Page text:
Charles Dickens is one of the most famous novelists of all time. The energy which surges through his writing brings the Victorian world to life, and his lively ensemble of characters has seeped from his pages, deep into popular culture. There are roughly two thousand named characters in his novels, and many more unnamed. T.S. Eliot wrote that ‘Dickens excelled in Character; in the creation of characters of greater intensity than human beings’. Modern retellings of his tales bring these characters into our contemporary world, from Alfonso Cuarón’s 1998 film Great Expectations to Richard Donner’s Scrooged (1988). In the playlists below, we imagine what some of his most famous characters might listen to if they had access to our modern musical offerings.
Miss Havisham (Great Expectations)
The jilted Miss Havisham is one of the most iconic of all Dickens’ characters. After finding out on the morning of her wedding that her fiancé had defrauded and abandoned her, she suffered a breakdown. At the beginning of the novel she is in her mid-fifties, sat at a table displaying the uneaten wedding breakfast and cake, and still clad in the wedding dress she was wearing when she received the news. As far as bad break-ups go this has got to be one of the worst, so we’ve prepared a playlist for the ultimate post break-up wallow. What would you add? Let us know in the comments below.
Ebenezer Scrooge (A Christmas Carol)
As Christmas approaches and every high street store, supermarket and overeager colleague plays Christmas songs on repeat, this playlist might appeal to more of us than the original Christmas-hater. Embrace your inner Scrooge with ‘I Don’t Believe in Santa Claus’ by The Vandals and ‘Blue Christmas’ by Elvis Presley. Bah! Humbug!
The Artful Dodger (Oliver Twist)
Although we can’t imagine a more perfect accompanying song than ‘You’ve Got to Pick a Pocket Or Two’ for the Artful Dodger – aka Jack Dawkins – we’ve chosen an eclectic mix for this larger than life cockney character. Despite being a thief and therefore ultimately punished by Dickens, he brings wit and sparkle to his trial, saying ‘my attorney is a-breakfasting this morning with the Wice President of the House of Commons’. He would surely swagger around London, hat on the top of his head, hands stuffed into his corduroy trousers, headphones on, and listening to ‘Been Caught Stealing’ by Jane’s Addiction.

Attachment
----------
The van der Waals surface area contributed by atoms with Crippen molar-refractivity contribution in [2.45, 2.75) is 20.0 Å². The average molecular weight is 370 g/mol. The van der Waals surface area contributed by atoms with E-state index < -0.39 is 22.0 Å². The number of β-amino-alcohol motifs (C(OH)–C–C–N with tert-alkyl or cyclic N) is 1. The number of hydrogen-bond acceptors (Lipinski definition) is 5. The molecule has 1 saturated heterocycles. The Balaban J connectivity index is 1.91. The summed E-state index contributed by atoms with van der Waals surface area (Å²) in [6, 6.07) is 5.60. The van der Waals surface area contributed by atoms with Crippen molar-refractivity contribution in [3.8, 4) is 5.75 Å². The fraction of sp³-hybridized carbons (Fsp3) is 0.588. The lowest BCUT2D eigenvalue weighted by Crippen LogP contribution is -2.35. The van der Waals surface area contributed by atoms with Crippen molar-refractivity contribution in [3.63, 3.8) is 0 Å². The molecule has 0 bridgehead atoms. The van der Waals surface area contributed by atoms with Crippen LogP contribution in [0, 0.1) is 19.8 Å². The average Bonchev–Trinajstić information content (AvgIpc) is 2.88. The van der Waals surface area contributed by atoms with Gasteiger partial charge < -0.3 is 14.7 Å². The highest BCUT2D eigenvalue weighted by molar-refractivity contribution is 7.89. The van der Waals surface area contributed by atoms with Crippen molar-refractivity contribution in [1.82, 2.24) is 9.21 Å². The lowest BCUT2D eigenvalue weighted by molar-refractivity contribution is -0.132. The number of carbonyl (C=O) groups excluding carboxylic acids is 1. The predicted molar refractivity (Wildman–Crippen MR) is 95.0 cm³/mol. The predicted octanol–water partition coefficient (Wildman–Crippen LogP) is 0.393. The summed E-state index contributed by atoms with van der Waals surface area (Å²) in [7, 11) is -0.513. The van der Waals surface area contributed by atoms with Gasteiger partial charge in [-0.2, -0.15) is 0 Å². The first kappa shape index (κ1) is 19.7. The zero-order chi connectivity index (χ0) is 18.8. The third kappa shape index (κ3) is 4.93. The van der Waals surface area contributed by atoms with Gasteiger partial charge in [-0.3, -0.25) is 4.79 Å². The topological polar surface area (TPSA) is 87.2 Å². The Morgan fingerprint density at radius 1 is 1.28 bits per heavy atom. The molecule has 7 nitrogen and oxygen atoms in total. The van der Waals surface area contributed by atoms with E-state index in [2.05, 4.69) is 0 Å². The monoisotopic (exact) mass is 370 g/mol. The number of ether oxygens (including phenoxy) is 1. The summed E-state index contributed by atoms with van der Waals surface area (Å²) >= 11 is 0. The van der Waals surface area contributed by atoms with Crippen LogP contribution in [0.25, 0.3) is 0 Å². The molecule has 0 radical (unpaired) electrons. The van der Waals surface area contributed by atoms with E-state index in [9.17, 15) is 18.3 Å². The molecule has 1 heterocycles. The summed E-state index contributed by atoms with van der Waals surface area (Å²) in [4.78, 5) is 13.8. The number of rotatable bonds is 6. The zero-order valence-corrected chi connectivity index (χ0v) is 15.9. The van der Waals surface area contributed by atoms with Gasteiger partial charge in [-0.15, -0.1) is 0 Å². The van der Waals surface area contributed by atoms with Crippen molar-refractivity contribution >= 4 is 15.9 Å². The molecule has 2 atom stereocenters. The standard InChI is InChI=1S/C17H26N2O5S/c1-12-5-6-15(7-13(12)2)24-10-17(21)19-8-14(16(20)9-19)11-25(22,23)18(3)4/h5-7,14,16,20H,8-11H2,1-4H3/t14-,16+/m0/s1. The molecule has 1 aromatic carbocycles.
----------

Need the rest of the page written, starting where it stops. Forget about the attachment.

Wilkins Micawber (David Copperfield)
‘Annual income twenty pounds, annual expenditure nineteen pounds nineteen and six, result happiness. Annual income twenty pounds, annual expenditure twenty pounds ought and six, result misery.’ I think we can all identify with that logic! Micawber is considered to be a mirror of Dickens’ own father, and the portrait is mostly fond. His relentless optimism in the face of heavy difficulties could be seen as inspirational. He would almost certainly have listened to Journey’s ‘Don’t Stop Believin’ in debtors’ prison.
Mrs Gamp (Martin Chuzzlewit)
The wonderfully vivid character of Mrs Gamp is known to be a lover of drink. Indeed when she appears ‘a peculiar fragrance was bourne upon the breeze, as if a passing fairy had hiccupped, and had previously been to a wine vaults’. Pub classics would likely feature on Mrs Gamps’ playlist of choice, including the festive ‘Fairytale of New York’ by The Pogues and Kirsty MacColl. She also always carries an Umbrella with ‘particular ostentation’.
Featured image credit: Detail of an original George Cruikshank engraving showing the Artful Dodger introducing Oliver to Fagin. Public domain via Wikimedia Commons.
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